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BY
Mrs. Rand Omran Alastal
11-0
Robbins & Judge
Organizational Behavior
14th Edition
Communication
Kelli J. Schutte
William Jewell College
11-1
After studying this chapter you should be able to:
1. Identify the main functions of communication.
2. Describe the communication process and distinguish
between formal and informal communication.
3. Contrast downward, upward, and lateral communication
with examples.
4. Contrast oral, written, and nonverbal communication.
5. Contrast formal communication networks and the
grapevine.
6. Analyze the advantages and challenges of electronic
communication.
7. Show how channel richness underlies the choice of
communication channel.
8. Identify common barriers to effective communication.
9. Show how to overcome the potential problems in crosscultural communication.
11-2
content
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1.functions of communication
2. the communication process
3. direction of communication
4. interpersonal communication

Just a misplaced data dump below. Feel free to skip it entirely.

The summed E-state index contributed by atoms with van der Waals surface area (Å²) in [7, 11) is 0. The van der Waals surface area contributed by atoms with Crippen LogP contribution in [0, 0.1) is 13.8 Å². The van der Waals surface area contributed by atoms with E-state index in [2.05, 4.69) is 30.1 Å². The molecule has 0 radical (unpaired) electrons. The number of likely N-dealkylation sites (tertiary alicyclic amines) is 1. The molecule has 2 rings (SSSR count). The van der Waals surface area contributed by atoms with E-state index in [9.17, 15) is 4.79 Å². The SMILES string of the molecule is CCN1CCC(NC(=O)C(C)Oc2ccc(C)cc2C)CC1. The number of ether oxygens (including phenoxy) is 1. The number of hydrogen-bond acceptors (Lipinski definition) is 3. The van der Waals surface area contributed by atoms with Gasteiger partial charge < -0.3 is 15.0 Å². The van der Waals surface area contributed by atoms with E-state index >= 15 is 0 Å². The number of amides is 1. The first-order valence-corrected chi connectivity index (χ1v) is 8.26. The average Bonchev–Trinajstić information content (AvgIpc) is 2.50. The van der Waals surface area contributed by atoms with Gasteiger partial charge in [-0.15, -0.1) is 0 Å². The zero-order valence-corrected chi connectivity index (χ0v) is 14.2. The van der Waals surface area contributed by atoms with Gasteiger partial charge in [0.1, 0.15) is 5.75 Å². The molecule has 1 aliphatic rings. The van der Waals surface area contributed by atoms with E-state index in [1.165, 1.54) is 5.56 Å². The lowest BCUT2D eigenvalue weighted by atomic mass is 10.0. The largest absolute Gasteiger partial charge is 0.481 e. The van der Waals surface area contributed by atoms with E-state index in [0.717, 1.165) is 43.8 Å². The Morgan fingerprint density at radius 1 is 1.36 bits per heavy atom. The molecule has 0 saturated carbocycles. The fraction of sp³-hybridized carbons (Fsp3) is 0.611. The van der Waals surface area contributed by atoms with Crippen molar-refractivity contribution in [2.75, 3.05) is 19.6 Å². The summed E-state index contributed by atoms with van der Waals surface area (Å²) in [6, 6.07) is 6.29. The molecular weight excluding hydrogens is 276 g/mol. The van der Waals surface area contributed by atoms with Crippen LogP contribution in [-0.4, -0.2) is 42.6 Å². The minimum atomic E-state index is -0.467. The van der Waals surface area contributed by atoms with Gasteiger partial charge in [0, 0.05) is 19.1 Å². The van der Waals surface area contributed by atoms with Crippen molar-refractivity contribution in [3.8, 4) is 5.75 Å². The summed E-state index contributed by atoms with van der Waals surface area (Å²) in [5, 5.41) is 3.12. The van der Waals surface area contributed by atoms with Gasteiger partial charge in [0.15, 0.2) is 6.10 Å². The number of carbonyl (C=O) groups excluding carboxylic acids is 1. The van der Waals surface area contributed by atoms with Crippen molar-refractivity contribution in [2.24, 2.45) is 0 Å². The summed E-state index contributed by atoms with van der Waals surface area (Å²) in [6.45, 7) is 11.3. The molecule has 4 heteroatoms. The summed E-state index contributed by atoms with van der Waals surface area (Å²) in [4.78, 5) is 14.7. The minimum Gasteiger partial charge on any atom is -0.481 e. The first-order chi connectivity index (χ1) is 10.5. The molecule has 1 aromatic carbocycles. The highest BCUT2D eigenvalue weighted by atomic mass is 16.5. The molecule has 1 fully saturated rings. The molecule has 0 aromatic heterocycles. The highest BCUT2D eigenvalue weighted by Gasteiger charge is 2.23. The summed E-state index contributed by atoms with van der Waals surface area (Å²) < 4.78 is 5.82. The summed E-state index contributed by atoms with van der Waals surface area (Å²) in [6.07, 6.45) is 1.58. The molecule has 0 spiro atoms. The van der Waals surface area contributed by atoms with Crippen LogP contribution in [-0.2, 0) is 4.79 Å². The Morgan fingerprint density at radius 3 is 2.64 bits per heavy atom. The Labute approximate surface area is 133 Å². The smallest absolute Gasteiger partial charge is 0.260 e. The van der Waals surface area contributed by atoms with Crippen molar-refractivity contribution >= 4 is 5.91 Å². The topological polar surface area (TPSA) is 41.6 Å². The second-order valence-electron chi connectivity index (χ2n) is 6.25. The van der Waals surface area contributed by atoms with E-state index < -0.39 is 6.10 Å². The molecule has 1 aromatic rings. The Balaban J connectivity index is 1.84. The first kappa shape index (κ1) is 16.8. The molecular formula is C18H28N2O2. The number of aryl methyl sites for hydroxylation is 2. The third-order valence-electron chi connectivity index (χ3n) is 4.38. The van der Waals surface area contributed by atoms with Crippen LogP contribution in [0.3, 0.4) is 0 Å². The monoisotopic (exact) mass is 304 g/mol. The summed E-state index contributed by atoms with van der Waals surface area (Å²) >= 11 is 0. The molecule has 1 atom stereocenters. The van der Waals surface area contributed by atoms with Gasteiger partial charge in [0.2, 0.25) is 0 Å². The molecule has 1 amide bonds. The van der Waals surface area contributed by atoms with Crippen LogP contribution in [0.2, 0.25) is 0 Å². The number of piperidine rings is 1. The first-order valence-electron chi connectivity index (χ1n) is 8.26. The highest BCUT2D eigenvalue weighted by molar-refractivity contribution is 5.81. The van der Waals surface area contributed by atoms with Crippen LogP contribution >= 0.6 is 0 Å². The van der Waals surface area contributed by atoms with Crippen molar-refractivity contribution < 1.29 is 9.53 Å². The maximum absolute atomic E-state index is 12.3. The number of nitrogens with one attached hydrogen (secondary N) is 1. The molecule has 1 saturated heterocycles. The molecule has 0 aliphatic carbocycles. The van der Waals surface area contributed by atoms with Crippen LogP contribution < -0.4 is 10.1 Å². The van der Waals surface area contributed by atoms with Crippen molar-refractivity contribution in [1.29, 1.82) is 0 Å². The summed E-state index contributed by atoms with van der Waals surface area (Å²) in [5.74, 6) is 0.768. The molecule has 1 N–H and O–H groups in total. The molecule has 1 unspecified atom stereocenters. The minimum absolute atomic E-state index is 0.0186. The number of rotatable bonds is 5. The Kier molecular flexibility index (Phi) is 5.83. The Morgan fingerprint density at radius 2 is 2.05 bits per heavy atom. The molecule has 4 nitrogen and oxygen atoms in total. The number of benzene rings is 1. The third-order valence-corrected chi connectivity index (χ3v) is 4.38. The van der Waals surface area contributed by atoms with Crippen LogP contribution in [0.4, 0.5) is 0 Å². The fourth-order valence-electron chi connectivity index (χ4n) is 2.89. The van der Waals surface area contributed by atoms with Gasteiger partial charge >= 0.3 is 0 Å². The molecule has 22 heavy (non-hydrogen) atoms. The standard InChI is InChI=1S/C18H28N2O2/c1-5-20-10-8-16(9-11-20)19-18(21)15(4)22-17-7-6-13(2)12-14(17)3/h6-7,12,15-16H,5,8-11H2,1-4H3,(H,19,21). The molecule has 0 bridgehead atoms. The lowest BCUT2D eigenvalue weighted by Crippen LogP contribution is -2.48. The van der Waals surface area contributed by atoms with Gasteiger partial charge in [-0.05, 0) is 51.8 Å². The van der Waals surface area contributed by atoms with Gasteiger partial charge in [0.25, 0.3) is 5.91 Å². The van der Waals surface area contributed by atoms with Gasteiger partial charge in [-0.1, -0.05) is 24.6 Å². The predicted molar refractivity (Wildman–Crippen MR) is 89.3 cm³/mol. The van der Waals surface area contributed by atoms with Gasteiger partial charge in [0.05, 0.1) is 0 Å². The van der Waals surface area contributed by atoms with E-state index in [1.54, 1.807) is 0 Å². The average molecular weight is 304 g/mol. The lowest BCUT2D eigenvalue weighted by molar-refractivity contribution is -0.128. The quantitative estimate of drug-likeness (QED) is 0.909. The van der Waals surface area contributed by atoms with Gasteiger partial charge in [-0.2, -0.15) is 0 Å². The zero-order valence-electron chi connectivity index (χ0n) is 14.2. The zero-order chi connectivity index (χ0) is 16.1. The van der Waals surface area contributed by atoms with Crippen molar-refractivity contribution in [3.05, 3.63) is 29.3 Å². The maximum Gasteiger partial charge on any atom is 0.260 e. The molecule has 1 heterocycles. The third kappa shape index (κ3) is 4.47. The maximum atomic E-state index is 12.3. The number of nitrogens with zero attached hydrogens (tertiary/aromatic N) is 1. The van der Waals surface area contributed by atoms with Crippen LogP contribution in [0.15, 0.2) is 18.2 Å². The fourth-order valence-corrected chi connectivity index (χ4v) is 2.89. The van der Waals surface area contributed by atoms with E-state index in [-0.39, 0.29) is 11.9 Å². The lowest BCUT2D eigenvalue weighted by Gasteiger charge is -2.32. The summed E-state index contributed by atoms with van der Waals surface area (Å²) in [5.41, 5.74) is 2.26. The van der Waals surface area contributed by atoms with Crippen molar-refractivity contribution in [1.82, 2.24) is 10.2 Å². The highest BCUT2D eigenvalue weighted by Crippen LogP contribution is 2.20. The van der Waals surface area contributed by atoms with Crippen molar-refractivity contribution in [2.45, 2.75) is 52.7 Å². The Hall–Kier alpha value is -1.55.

5. organizational communication
6. choice of communication channel
7. persuasive communication
8. barriers to effective communication
9. global implications
10. Summary and implications for managers
1-3
1. Functions of Communication
 Define the communication? What are the main
functions of communication?
 Communication
The transference and understanding of meaning
 Communication Functions
1. Control member behavior
2. Foster motivation for what is to be done
3. Provide a release for emotional expression
4. Provide information needed to make decisions
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2. The Communication Process
 Communication Process
The steps between a source and a receiver that
result in the transference and understanding of
meaning
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What are the Key Parts of Communication Process?
1. The Sender – initiates message
2. Encoding – translating thought to message
3. The Message – what is communicated
4. The Channel – the medium the message travels through
5. Decoding – the receiver’s action in making sense of the
message
6. The Receiver – person who gets the message
7. Noise – things that interfere with the message
8. Feedback – a return message regarding the initial
communication
11-6
What is channel?
What are the types of Communication Channels?
 Channel
The medium selected by the sender through which
the message travels to the receiver
 Types of Channels
1. Formal Channels: Are established by the
organization and transmit messages that are
related to the professional activities of members
2. Informal Channels: Used to transmit personal or
social messages in the organization. These
informal channels are spontaneous and emerge as
a response to individual choices
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3. Direction of Communication